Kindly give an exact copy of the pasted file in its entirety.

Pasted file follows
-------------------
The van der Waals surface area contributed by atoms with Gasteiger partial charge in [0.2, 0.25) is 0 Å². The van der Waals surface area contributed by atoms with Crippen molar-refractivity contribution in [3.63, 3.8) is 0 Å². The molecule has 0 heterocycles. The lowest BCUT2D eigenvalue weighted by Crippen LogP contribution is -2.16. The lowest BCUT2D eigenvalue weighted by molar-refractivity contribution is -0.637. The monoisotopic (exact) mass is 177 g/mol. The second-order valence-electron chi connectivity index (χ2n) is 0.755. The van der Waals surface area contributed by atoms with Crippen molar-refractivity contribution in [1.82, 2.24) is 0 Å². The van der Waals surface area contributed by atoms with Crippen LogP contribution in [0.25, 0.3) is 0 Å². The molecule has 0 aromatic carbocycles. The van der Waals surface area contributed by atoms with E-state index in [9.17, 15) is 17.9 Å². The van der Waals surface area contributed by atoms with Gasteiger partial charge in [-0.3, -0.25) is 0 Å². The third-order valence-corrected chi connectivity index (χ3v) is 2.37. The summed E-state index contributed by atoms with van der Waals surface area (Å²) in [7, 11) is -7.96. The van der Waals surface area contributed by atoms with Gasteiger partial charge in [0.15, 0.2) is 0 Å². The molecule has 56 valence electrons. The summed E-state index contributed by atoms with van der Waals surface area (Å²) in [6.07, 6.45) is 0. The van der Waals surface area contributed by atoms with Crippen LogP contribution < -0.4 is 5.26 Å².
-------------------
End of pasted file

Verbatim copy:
The van der Waals surface area contributed by atoms with Gasteiger partial charge in [0.2, 0.25) is 0 Å². The van der Waals surface area contributed by atoms with Crippen molar-refractivity contribution in [3.63, 3.8) is 0 Å². The molecule has 0 heterocycles. The lowest BCUT2D eigenvalue weighted by Crippen LogP contribution is -2.16. The lowest BCUT2D eigenvalue weighted by molar-refractivity contribution is -0.637. The monoisotopic (exact) mass is 177 g/mol. The second-order valence-electron chi connectivity index (χ2n) is 0.755. The van der Waals surface area contributed by atoms with Crippen molar-refractivity contribution in [1.82, 2.24) is 0 Å². The van der Waals surface area contributed by atoms with Crippen LogP contribution in [0.25, 0.3) is 0 Å². The molecule has 0 aromatic carbocycles. The van der Waals surface area contributed by atoms with E-state index in [9.17, 15) is 17.9 Å². The van der Waals surface area contributed by atoms with Gasteiger partial charge in [-0.3, -0.25) is 0 Å². The third-order valence-corrected chi connectivity index (χ3v) is 2.37. The summed E-state index contributed by atoms with van der Waals surface area (Å²) in [7, 11) is -7.96. The van der Waals surface area contributed by atoms with Gasteiger partial charge in [0.15, 0.2) is 0 Å². The molecule has 56 valence electrons. The summed E-state index contributed by atoms with van der Waals surface area (Å²) in [6.07, 6.45) is 0. The van der Waals surface area contributed by atoms with Crippen LogP contribution < -0.4 is 5.26 Å².